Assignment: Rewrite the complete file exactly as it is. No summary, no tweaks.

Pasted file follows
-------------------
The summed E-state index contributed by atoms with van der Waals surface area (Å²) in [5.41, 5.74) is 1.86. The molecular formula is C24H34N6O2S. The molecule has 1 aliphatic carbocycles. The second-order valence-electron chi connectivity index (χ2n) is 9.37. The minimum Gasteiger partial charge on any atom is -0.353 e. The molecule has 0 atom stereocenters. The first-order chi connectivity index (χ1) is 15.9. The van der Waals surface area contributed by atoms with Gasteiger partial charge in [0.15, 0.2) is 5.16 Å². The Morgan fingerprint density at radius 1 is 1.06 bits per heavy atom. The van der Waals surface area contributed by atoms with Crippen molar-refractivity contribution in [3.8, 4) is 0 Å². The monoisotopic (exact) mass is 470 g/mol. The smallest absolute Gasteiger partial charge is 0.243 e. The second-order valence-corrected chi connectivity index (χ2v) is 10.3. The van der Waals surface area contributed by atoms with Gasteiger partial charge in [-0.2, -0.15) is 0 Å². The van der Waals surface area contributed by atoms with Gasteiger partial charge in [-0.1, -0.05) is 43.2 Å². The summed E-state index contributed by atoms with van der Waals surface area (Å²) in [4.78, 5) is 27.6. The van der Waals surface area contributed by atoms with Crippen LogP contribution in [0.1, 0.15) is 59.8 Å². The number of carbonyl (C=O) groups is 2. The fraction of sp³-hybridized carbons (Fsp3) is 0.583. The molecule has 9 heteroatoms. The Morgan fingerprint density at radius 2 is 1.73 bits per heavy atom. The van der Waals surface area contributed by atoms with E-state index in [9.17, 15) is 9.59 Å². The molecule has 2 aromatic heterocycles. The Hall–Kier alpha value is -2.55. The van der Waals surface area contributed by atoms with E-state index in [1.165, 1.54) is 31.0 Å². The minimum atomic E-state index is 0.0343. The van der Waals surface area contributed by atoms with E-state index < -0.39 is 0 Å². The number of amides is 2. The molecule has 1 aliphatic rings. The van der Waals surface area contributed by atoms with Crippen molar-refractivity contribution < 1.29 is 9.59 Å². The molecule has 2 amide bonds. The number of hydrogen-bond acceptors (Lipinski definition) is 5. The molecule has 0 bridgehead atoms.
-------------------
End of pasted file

The summed E-state index contributed by atoms with van der Waals surface area (Å²) in [5.41, 5.74) is 1.86. The molecular formula is C24H34N6O2S. The molecule has 1 aliphatic carbocycles. The second-order valence-electron chi connectivity index (χ2n) is 9.37. The minimum Gasteiger partial charge on any atom is -0.353 e. The molecule has 0 atom stereocenters. The first-order chi connectivity index (χ1) is 15.9. The van der Waals surface area contributed by atoms with Gasteiger partial charge in [0.15, 0.2) is 5.16 Å². The Morgan fingerprint density at radius 1 is 1.06 bits per heavy atom. The van der Waals surface area contributed by atoms with Crippen molar-refractivity contribution in [3.8, 4) is 0 Å². The monoisotopic (exact) mass is 470 g/mol. The smallest absolute Gasteiger partial charge is 0.243 e. The second-order valence-corrected chi connectivity index (χ2v) is 10.3. The van der Waals surface area contributed by atoms with Gasteiger partial charge in [-0.2, -0.15) is 0 Å². The van der Waals surface area contributed by atoms with Gasteiger partial charge in [-0.1, -0.05) is 43.2 Å². The summed E-state index contributed by atoms with van der Waals surface area (Å²) in [4.78, 5) is 27.6. The van der Waals surface area contributed by atoms with Crippen LogP contribution in [0.1, 0.15) is 59.8 Å². The number of carbonyl (C=O) groups is 2. The fraction of sp³-hybridized carbons (Fsp3) is 0.583. The molecule has 9 heteroatoms. The Morgan fingerprint density at radius 2 is 1.73 bits per heavy atom. The van der Waals surface area contributed by atoms with E-state index in [9.17, 15) is 9.59 Å². The molecule has 2 aromatic heterocycles. The Hall–Kier alpha value is -2.55. The van der Waals surface area contributed by atoms with E-state index in [1.165, 1.54) is 31.0 Å². The minimum atomic E-state index is 0.0343. The van der Waals surface area contributed by atoms with E-state index < -0.39 is 0 Å². The number of amides is 2. The molecule has 1 aliphatic rings. The van der Waals surface area contributed by atoms with Crippen molar-refractivity contribution < 1.29 is 9.59 Å². The molecule has 2 amide bonds. The number of hydrogen-bond acceptors (Lipinski definition) is 5. The molecule has 0 bridgehead atoms.